Click on any of the main images for a closer view

Monday, 21 August 2017

Late Barn Owl nest in Kerry

Four newly hatched Barn Owl chicks, east Kerry, 10th August 2017 (M.O'Clery, under licence from NPWS).

This nest box in east Kerry was checked on Thursday 10th August and the young Barn Owls were just hatching. Eggs are laid one to two days apart, so there is always a difference in size between chicks, yet the oldest was only a few days old, and there were still two unhatched eggs. The eggs would have been laid in the first week of July.

If they survive, the chicks will be fledging in mid-October, an extremely late date.

Sunday, 20 August 2017

Med Gull, Black Rock

Juvenile Mediterranean Gull (left) with Black-headed Gull, Black Rock, 17th August 2017 (David O'Connor).

Numbers of 'Med' Gulls continue to rise in Kerry, with record numbers seen in the mid-summer period though, as juvenile birds disperse away quickly from their breeding colonies, their appearance at that time doesn't necessarily mean they have bred nearby. 

Nesting Mediterranean Gulls have been spreading north and west in Europe in the last decade, first nesting in Ireland at Lady's Island Lake in Wexford in 1995, and nesting has been regular ever since. 72 pairs bred there in 2016 (see the National Park and Wildlife Report HERE) while in Northern Ireland, seven pairs nested at Larne Lough and two nested at the RSPB reserve in Belfast Harbour in 2017 (see HERE). Fledged juveniles had left the nest site in Wexford by 11th July.

A common characteristic of colonising Mediterranean Gulls is that they have a strong preference to nest within colonies of Black-headed Gulls (often with Sandwich Terns present too) for added protection from predators. Unfortunately, the chances of them colonising Kerry are now considerably lessened by the recent demise of Kerry's only Black-headed Gull colony at Kilmacalogue Harbour in Kenmare Bay.

Friday, 11 August 2017

Immature Spoonbill, Fertha Estuary

Sub adult Spoonbill, Fertha Estuary, near Caherciveen (with thanks to P.Mullarkey).

This bird appeared at the Fertha Estuary around the 27th July and was seen on several subsequent evenings going to roost nearby with up to 17 Little Egrets. It was also occasionally seen feeding on the estuary.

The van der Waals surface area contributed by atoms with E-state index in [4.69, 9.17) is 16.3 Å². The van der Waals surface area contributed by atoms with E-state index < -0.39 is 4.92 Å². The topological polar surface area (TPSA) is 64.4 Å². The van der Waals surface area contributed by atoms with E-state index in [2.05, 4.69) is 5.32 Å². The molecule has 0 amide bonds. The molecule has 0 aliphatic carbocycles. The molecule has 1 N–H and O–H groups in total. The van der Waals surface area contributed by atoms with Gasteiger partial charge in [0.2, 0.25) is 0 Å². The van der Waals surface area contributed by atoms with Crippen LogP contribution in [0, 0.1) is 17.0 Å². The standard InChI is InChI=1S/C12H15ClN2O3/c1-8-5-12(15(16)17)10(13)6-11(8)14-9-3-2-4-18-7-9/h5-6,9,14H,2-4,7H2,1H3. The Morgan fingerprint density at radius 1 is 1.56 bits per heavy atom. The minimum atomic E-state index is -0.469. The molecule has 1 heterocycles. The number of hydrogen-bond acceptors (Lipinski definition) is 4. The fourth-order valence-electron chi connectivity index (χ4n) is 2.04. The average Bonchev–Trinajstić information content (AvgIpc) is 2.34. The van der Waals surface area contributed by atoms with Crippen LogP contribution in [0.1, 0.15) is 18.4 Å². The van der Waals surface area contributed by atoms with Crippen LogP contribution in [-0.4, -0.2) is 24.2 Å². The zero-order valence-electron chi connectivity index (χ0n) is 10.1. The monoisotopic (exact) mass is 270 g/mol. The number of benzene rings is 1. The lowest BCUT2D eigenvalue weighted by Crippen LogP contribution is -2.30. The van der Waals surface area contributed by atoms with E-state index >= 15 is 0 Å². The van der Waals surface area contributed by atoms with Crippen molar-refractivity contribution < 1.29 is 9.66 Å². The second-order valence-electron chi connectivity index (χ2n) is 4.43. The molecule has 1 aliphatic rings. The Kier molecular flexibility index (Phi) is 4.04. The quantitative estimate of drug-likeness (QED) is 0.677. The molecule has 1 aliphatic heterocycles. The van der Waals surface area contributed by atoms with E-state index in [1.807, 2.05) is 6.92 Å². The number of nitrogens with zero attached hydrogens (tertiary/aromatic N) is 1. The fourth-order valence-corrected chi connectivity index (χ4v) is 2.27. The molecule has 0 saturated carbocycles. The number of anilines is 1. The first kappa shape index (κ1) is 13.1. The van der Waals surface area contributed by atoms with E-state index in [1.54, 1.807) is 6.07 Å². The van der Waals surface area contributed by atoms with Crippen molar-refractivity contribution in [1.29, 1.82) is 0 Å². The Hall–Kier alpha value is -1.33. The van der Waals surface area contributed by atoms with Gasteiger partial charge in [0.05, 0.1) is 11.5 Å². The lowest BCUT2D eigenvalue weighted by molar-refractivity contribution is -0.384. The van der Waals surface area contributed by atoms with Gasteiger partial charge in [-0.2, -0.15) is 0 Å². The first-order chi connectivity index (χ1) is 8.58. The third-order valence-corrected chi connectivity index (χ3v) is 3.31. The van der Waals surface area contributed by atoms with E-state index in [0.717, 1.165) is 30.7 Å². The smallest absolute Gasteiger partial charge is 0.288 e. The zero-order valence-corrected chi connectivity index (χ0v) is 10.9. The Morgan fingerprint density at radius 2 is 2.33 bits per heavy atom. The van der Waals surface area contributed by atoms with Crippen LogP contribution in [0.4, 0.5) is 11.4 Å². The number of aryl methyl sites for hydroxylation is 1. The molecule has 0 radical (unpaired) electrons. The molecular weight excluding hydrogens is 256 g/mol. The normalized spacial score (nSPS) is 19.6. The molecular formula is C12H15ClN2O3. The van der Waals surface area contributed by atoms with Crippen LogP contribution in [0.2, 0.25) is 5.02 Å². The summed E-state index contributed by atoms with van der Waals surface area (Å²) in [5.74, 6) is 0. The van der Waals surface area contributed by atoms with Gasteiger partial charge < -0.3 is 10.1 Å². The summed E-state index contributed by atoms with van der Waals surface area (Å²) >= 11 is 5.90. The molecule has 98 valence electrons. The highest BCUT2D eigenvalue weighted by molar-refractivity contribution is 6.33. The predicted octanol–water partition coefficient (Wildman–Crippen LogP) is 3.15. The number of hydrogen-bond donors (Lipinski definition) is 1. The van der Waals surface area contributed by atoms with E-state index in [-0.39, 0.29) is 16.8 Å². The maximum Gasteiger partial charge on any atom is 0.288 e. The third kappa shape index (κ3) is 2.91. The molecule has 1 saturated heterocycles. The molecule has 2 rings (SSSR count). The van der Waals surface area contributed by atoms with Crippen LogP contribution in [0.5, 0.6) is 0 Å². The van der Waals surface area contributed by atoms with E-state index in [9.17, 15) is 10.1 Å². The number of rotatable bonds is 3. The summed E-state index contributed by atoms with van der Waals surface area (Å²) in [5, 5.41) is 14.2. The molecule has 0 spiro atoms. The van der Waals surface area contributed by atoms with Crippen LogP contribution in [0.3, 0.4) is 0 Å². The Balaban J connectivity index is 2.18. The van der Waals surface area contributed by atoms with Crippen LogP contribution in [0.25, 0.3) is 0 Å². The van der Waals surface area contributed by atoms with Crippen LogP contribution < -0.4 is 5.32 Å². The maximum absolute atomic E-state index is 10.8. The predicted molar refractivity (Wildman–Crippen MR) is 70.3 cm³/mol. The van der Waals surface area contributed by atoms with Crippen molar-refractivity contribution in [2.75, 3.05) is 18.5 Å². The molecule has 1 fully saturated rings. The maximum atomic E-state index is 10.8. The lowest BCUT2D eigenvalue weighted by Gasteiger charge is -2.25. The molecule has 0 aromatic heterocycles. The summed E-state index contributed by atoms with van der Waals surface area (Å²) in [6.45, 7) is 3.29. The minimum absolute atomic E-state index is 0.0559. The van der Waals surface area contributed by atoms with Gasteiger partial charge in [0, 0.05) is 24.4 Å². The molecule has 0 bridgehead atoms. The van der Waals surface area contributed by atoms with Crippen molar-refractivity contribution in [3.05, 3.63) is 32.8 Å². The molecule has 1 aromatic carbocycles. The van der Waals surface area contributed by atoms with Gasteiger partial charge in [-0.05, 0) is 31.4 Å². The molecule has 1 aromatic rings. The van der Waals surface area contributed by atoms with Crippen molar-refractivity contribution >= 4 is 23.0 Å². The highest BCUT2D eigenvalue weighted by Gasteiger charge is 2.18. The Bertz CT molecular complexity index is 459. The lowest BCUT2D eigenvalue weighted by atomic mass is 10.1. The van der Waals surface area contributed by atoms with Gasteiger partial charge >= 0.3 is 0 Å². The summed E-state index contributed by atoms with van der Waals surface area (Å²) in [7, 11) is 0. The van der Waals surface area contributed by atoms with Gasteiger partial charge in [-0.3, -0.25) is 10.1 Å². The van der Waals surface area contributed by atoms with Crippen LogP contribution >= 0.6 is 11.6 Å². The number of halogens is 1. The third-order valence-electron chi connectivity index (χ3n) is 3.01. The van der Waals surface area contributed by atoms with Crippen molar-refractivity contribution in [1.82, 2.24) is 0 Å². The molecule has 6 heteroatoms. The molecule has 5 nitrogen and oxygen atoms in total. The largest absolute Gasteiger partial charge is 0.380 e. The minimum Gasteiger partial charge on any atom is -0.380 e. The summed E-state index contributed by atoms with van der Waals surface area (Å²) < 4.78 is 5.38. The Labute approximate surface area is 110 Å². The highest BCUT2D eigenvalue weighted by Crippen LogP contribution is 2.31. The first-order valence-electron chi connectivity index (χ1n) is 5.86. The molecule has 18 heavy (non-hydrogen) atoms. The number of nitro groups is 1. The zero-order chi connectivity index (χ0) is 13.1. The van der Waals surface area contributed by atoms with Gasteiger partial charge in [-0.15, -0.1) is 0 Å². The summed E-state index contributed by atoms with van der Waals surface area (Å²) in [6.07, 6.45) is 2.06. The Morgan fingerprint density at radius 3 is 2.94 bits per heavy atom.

At the time, with the age of the bird unknown, it was thought that it might be the adult which has wintered at Cromane for the last eleven winters, but the broad area of pale, rather than yellow on the tip of the bill shows it to be an immature, possibly in its second year, and therefore obviously a 'new' bird.

With thank to P. Mullarkey and D. Kavanagh.

Sunday, 6 August 2017

The two oldest known Barn Owls are from Kerry

 
The Kerry male at his nest box near Tralee in spring 2016. He is by now nine years old, (M.O'Clery).

Ireland's oldest known Barn Owl - covered in a post from last March HERE - has survived the summer, and raised two chicks at his nest site near Tralee. However, his crown is now challenged by the discovery of another male of the same age.

A few days ago, a ringed male Barn Owl, discovered at a nest site near Ballinskelligs, was trapped, and found to have been ringed in 2008 about ten km away, in the same year as our old timer from the Tralee site.

The Ballinskelligs male, now also nine years old, August 2017 (C. Nelms).

Let's hope they both survive the coming winter and keep going. 

Ringing of Barn Owls in Ireland only really started in earnest in Ireland in 2007, so it is possible that we might yet encounter an even older Barn Owl somewhere in Ireland.

See the Irish Raptor Blog HERE for a full rundown on the story of the Tralee bird, and HERE for info on the Ballinskelligs bird.